By Samera Edwards, Program Associate
From meeting with an ambassador and seeing the success of fellows, to strolling the streets of Amman, it was a full day of inspiration and making connections.
Representatives from the U.S. Embassy and USAID, as well as U.S. Ambassador Alice Wells set the stage for the delegation trip by driving home the importance of TechWomen and other empowering exchange programs, such as TechGirls. “Jordan is a country without natural resources, but its competitive advantage is in its human capital.” The fact-driven context about the Jordanian economy, women’s involvement and technology in Jordan became a call to action for program alumnae to engage the private sector through relationships built as a result of the TechWomen program.
Hello World Kids
Hanan Khader, a fellow from 2013, launched her now-thriving startup, Hello World Kids, with a TechWomen seed grant. “When I was back from TechWomen, I started writing out my ideas, and one was to teach children to learn how to code. I’m a programmer and also an entrepreneur. I started with my kids. Then, I approached schools. Most schools said, ‘No because the teachers do not know about programming.’ But, I wrote an entire curriculum, and then I started with one school; and it evolved. In 2016, we expect around 30 schools will be implementing, and around 40,000 children will be learning to code.”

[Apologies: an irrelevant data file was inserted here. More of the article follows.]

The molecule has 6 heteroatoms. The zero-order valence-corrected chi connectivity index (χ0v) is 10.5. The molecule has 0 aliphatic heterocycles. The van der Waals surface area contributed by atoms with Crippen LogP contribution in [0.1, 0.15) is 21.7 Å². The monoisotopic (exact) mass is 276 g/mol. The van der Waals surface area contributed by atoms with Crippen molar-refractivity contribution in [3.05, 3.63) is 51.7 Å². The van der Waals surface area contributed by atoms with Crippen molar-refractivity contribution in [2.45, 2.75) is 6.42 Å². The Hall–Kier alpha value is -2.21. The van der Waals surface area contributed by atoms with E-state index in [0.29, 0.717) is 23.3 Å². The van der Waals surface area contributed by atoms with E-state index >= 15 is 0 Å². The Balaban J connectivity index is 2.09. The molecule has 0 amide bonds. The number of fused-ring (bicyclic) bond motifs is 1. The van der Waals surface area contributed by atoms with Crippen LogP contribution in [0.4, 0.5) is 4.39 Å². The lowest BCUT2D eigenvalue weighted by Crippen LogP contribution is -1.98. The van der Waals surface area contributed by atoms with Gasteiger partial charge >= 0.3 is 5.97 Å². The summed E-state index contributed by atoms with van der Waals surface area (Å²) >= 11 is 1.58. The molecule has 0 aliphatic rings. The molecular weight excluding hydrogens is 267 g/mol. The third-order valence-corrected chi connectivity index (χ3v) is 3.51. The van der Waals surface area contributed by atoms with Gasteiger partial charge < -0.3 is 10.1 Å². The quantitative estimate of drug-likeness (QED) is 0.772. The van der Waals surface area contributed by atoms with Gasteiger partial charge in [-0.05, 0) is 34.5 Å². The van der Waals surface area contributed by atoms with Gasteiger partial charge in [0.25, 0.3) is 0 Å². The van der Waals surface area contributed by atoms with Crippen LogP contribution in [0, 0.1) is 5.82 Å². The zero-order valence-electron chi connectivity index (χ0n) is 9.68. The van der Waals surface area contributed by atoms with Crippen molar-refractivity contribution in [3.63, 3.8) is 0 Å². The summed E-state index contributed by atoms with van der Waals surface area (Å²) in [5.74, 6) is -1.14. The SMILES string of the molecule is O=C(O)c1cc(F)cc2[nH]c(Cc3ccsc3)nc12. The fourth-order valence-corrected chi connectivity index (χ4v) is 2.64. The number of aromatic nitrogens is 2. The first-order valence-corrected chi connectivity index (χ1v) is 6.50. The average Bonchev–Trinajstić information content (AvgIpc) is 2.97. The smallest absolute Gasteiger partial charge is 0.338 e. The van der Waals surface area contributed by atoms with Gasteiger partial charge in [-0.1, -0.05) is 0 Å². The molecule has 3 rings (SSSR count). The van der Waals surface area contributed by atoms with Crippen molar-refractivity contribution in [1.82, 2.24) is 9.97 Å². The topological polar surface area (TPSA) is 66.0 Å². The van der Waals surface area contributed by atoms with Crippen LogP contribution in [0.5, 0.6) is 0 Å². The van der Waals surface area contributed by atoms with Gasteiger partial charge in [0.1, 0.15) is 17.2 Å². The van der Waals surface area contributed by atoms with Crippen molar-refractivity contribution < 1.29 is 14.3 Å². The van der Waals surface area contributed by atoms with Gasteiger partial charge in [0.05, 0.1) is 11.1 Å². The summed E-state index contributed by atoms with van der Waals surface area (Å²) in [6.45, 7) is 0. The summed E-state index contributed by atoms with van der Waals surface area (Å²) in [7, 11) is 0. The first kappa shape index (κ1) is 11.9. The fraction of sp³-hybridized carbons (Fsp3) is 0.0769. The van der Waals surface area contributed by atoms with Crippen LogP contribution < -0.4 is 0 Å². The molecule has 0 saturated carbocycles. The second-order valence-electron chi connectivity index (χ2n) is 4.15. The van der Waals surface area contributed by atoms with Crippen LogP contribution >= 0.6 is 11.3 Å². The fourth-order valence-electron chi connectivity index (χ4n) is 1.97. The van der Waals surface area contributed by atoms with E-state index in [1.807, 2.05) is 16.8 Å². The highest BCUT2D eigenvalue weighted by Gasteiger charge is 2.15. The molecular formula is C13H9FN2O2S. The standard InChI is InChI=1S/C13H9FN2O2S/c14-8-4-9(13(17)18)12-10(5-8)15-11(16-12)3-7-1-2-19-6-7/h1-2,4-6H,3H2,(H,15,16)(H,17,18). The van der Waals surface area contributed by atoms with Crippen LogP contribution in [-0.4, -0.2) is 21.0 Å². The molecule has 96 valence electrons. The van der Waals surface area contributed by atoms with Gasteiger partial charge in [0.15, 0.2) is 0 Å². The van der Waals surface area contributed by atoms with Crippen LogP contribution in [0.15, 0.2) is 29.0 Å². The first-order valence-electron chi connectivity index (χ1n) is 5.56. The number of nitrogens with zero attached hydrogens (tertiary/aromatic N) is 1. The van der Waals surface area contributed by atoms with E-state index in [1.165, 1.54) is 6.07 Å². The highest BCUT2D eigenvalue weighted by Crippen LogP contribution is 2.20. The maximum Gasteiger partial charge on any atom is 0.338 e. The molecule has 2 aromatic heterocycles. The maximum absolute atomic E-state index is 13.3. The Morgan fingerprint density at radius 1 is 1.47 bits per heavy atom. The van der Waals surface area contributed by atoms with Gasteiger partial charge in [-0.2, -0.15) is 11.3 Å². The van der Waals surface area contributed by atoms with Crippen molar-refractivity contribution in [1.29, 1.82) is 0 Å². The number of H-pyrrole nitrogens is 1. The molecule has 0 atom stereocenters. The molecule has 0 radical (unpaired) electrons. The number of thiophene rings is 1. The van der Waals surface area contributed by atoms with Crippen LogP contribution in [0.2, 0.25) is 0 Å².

The delegation received an informational tour from 3Dmena, a Jordanian startup that uses 3D printing to help refugees. For example, the startup was able to develop a 3D-printed prosthetic hand for a child for only $75. Another project is creating technology to mimic microclimates to grow food in refugee camps.
Eureka Tech Academy
Eureka Tech Academy was conceptualized and implemented by 2011 fellow Afnan Ali. Since beginning the academy in 2013, Afnan has been able to help 250 children. “TechWomen was a trigger for producing Eureka… I want to help students become engineers and inventors.” One of the students told the delegation, “Someday I want to invent something that will help people.”
The group wrapped up the day with an evening “Fast-Walk” to explore the city of Amman. During the two-hour walk, TechWomen fellows and mentors were able to connect through conversation. Majd Hemiemat, a fellow from 2014 explained, “I didn’t realize the impact of TechWomen until I got back to Jordan. At first I was tired and frustrated, but then I realized that I became more confident, comfortable and passionate to talk. The way I think is different now. The experience will make you focused in an indirect way.”
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